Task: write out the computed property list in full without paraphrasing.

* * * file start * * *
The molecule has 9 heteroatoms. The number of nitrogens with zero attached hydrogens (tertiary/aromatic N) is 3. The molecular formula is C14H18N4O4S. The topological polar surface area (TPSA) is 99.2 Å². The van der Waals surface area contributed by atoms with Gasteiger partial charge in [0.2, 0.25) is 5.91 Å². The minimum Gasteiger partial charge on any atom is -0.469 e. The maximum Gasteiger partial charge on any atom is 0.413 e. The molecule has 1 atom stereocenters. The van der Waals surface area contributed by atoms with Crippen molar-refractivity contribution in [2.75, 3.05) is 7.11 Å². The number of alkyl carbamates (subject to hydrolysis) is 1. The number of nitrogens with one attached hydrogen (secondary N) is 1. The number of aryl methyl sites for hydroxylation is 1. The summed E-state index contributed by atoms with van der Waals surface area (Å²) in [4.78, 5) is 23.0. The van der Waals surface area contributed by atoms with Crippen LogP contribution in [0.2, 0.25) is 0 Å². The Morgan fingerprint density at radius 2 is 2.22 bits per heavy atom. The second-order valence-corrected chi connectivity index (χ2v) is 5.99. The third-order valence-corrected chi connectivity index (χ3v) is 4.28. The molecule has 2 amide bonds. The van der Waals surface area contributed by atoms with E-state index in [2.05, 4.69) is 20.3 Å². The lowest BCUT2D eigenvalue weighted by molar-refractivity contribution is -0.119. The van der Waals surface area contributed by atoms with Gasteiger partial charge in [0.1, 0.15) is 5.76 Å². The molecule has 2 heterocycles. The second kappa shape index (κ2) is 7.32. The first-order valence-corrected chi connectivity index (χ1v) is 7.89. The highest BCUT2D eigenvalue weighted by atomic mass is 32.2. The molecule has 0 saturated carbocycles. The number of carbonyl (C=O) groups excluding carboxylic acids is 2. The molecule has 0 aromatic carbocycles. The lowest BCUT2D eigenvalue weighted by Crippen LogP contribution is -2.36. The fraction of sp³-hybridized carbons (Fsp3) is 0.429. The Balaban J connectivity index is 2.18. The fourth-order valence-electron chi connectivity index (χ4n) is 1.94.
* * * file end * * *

The molecule has 9 heteroatoms. The number of nitrogens with zero attached hydrogens (tertiary/aromatic N) is 3. The molecular formula is C14H18N4O4S. The topological polar surface area (TPSA) is 99.2 Å². The van der Waals surface area contributed by atoms with Gasteiger partial charge in [0.2, 0.25) is 5.91 Å². The minimum Gasteiger partial charge on any atom is -0.469 e. The maximum Gasteiger partial charge on any atom is 0.413 e. The molecule has 1 atom stereocenters. The van der Waals surface area contributed by atoms with Crippen molar-refractivity contribution in [2.75, 3.05) is 7.11 Å². The number of alkyl carbamates (subject to hydrolysis) is 1. The number of nitrogens with one attached hydrogen (secondary N) is 1. The number of aryl methyl sites for hydroxylation is 1. The summed E-state index contributed by atoms with van der Waals surface area (Å²) in [4.78, 5) is 23.0. The van der Waals surface area contributed by atoms with Crippen LogP contribution in [0.2, 0.25) is 0 Å². The Morgan fingerprint density at radius 2 is 2.22 bits per heavy atom. The second-order valence-corrected chi connectivity index (χ2v) is 5.99. The third-order valence-corrected chi connectivity index (χ3v) is 4.28. The molecule has 2 amide bonds. The van der Waals surface area contributed by atoms with E-state index in [2.05, 4.69) is 20.3 Å². The lowest BCUT2D eigenvalue weighted by molar-refractivity contribution is -0.119. The van der Waals surface area contributed by atoms with Gasteiger partial charge in [0.1, 0.15) is 5.76 Å². The molecule has 2 heterocycles. The second kappa shape index (κ2) is 7.32. The first-order valence-corrected chi connectivity index (χ1v) is 7.89. The highest BCUT2D eigenvalue weighted by atomic mass is 32.2. The molecule has 0 saturated carbocycles. The number of carbonyl (C=O) groups excluding carboxylic acids is 2. The molecule has 0 aromatic carbocycles. The lowest BCUT2D eigenvalue weighted by Crippen LogP contribution is -2.36. The fraction of sp³-hybridized carbons (Fsp3) is 0.429. The Balaban J connectivity index is 2.18. The fourth-order valence-electron chi connectivity index (χ4n) is 1.94.